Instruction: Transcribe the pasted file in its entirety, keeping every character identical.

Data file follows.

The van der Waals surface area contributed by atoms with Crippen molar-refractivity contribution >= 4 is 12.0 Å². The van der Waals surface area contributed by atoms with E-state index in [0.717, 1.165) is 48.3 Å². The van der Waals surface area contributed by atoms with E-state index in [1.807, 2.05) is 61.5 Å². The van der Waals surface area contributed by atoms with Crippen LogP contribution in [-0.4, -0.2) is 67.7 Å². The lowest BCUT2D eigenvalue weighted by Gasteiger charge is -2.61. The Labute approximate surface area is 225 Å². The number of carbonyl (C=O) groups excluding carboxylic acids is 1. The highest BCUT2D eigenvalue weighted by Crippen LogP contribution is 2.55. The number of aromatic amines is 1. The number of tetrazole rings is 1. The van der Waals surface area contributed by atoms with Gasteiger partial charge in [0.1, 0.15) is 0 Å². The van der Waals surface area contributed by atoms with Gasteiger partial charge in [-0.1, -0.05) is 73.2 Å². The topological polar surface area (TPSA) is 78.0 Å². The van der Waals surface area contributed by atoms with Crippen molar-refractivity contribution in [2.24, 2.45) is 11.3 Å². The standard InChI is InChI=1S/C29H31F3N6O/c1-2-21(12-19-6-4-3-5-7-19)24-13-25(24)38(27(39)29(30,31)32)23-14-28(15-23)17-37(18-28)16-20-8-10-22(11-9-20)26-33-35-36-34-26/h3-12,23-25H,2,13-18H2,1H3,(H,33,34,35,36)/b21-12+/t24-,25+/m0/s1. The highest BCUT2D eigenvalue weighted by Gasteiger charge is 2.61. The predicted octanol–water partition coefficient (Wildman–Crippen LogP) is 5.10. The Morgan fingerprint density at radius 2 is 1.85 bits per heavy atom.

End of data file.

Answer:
The van der Waals surface area contributed by atoms with Crippen molar-refractivity contribution >= 4 is 12.0 Å². The van der Waals surface area contributed by atoms with E-state index in [0.717, 1.165) is 48.3 Å². The van der Waals surface area contributed by atoms with E-state index in [1.807, 2.05) is 61.5 Å². The van der Waals surface area contributed by atoms with Crippen LogP contribution in [-0.4, -0.2) is 67.7 Å². The lowest BCUT2D eigenvalue weighted by Gasteiger charge is -2.61. The Labute approximate surface area is 225 Å². The number of carbonyl (C=O) groups excluding carboxylic acids is 1. The highest BCUT2D eigenvalue weighted by Crippen LogP contribution is 2.55. The number of aromatic amines is 1. The number of tetrazole rings is 1. The van der Waals surface area contributed by atoms with Gasteiger partial charge in [0.1, 0.15) is 0 Å². The van der Waals surface area contributed by atoms with Gasteiger partial charge in [-0.1, -0.05) is 73.2 Å². The topological polar surface area (TPSA) is 78.0 Å². The van der Waals surface area contributed by atoms with Crippen molar-refractivity contribution in [2.24, 2.45) is 11.3 Å². The standard InChI is InChI=1S/C29H31F3N6O/c1-2-21(12-19-6-4-3-5-7-19)24-13-25(24)38(27(39)29(30,31)32)23-14-28(15-23)17-37(18-28)16-20-8-10-22(11-9-20)26-33-35-36-34-26/h3-12,23-25H,2,13-18H2,1H3,(H,33,34,35,36)/b21-12+/t24-,25+/m0/s1. The highest BCUT2D eigenvalue weighted by Gasteiger charge is 2.61. The predicted octanol–water partition coefficient (Wildman–Crippen LogP) is 5.10. The Morgan fingerprint density at radius 2 is 1.85 bits per heavy atom.